BRASILIA, Nov 30 — Brazilian riot police fought an angry crowd of demonstrators outside Congress today as lawmakers prepared to vote on austerity measures freezing government spending for 20 years.
The violent scenes in the capital Brasilia underlined tensions in Latin America’s biggest economy as the center-right government of President Michel Temer attempts to embark on major cutbacks.
Riot police fired tear gas and stun grenades into a crowd of thousands. Squads of officers occasionally beat and kicked isolated protesters.
Some demonstrators hurled objects at police and turned over a car. Windows were broken at several ministries.
Thick clouds of tear gas eventually drove away the crowd — estimated by police to reach 10,000 people — but small groups continued to confront the security forces, throwing back tear gas canisters and attempting to block an avenue.
The disturbances occurred as the Senate was set to hold the first of two votes on Temer’s proposed long-term spending freeze. It was already approved by the lower house.
Even more controversial measures, including pension reform, are planned to follow. Temer says action is needed to save Brazil, deep in its worst recession for decades, from bankruptcy.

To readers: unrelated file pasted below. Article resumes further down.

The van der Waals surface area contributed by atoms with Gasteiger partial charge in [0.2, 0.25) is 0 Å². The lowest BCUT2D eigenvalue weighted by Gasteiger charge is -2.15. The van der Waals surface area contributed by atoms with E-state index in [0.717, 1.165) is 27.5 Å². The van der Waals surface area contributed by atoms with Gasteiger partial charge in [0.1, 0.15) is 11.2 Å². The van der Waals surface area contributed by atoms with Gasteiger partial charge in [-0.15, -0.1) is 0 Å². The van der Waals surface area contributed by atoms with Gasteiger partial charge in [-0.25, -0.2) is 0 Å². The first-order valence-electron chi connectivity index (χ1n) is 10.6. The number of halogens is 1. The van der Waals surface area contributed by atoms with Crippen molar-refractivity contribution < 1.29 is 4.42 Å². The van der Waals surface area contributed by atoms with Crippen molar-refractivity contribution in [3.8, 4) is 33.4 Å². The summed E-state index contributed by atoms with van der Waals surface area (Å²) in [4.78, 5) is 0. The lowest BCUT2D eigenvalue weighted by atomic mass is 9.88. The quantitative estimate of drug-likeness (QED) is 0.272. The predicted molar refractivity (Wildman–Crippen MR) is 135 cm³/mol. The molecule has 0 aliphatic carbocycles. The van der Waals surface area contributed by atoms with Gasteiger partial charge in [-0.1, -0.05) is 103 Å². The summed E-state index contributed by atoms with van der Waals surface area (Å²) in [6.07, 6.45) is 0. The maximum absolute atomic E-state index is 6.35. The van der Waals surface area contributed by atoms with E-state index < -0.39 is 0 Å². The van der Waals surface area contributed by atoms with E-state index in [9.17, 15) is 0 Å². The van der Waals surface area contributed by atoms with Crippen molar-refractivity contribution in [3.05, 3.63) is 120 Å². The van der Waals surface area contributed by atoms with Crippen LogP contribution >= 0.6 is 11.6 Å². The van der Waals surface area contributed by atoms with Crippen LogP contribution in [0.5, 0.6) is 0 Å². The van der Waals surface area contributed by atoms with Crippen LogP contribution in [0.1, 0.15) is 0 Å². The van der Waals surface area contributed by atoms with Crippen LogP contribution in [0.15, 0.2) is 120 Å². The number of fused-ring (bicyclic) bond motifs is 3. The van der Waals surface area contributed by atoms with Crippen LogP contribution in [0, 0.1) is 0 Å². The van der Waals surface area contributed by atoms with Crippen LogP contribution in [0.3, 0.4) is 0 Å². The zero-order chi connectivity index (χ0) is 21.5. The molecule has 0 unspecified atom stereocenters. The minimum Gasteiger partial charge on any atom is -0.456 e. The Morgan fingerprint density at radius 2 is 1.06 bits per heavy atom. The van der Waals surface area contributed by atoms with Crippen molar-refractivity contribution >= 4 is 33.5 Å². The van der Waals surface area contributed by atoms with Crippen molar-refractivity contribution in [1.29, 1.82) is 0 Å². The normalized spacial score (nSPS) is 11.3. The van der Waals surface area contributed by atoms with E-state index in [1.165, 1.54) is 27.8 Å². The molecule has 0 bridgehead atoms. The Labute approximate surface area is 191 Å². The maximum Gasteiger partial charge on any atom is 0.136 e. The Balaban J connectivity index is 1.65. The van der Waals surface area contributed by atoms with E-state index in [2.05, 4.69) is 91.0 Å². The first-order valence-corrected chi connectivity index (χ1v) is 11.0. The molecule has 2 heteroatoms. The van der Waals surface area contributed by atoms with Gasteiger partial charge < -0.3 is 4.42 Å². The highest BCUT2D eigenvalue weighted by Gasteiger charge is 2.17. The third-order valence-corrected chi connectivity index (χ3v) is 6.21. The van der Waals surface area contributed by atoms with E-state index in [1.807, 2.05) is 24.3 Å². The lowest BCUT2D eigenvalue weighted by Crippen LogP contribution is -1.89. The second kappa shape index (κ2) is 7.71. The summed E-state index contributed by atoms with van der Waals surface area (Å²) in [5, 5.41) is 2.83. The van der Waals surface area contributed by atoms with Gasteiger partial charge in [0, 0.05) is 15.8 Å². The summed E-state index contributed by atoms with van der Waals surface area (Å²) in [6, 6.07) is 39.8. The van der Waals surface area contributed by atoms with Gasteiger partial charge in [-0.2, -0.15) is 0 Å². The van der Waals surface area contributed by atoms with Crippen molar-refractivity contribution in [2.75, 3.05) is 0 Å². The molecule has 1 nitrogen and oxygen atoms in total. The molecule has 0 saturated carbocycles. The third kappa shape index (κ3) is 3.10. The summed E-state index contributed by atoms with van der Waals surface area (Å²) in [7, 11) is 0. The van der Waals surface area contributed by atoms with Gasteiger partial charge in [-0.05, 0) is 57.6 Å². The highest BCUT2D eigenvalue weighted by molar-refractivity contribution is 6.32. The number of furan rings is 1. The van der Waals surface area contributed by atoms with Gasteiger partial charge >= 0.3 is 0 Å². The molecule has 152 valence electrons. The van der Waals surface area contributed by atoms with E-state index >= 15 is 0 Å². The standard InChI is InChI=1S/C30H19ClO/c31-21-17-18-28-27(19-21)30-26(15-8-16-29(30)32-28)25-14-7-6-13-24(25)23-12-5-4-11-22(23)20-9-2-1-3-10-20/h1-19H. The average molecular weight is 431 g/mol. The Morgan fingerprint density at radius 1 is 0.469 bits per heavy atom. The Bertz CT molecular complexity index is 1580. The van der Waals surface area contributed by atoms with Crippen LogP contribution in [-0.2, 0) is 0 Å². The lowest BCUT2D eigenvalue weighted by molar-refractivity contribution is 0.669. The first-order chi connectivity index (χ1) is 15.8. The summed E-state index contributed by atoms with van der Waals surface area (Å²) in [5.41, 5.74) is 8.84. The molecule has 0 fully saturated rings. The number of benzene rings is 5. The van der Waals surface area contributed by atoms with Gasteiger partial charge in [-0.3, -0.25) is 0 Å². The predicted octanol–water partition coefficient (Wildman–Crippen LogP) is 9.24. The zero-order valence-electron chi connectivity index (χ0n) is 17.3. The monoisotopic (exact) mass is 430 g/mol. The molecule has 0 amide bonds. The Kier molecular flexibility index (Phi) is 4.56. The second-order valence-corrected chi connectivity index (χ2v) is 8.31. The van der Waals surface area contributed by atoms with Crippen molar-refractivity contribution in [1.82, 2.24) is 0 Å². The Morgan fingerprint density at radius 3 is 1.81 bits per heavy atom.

The tensions also came amid national mourning after a plane crash yesterday in Colombia killed much of the southern Brazilian Chapecoense football team and 20 Brazilian journalists, among the more than 70 people who perished.
Flags outside Congress were at half-mast and earlier Temer declared three days of mourning.
In the lower house of Congress, deputies were preparing to vote on a controversial anti-corruption law. The bill would toughen penalties for illegal campaign funds, a major problem in Brazil.
However, there was uproar last week when deputies tried to change the text to include what would have amounted to an amnesty for any politicians who had accepted illegal campaign funds up until now. In the face of mounting public pressure, Temer announced that he would veto such a bill.
Among the demonstrators was 21-year-old Gabriel Siqueira, who said that austerity would mean stifling his education and hopes for building a future.
“I am an economics student. I have grants but the grants are always being cut. I want to educate myself, to do a master’s, but it gets harder and harder to study when they vote for these kind of things,” he told AFP outside Congress.
“I hope the senators stop to think a bit about what’s happening here before they press the button.”
Temer came to power this year after the bruising impeachment of president Dilma Rousseff. Temer has said he has a mandate to move Brazil away from Rousseff’s leftist policies, but opponents accuse him of lacking legitimacy.
Latest unemployment figures yesterday showed about 12 million people are out of work, or 11.8 per cent.
The economy shrank 3.8 per cent in 2015 and market estimates are pointing to another slip of almost 3.5 per cent in 2016, with weak growth returning next year. — AFP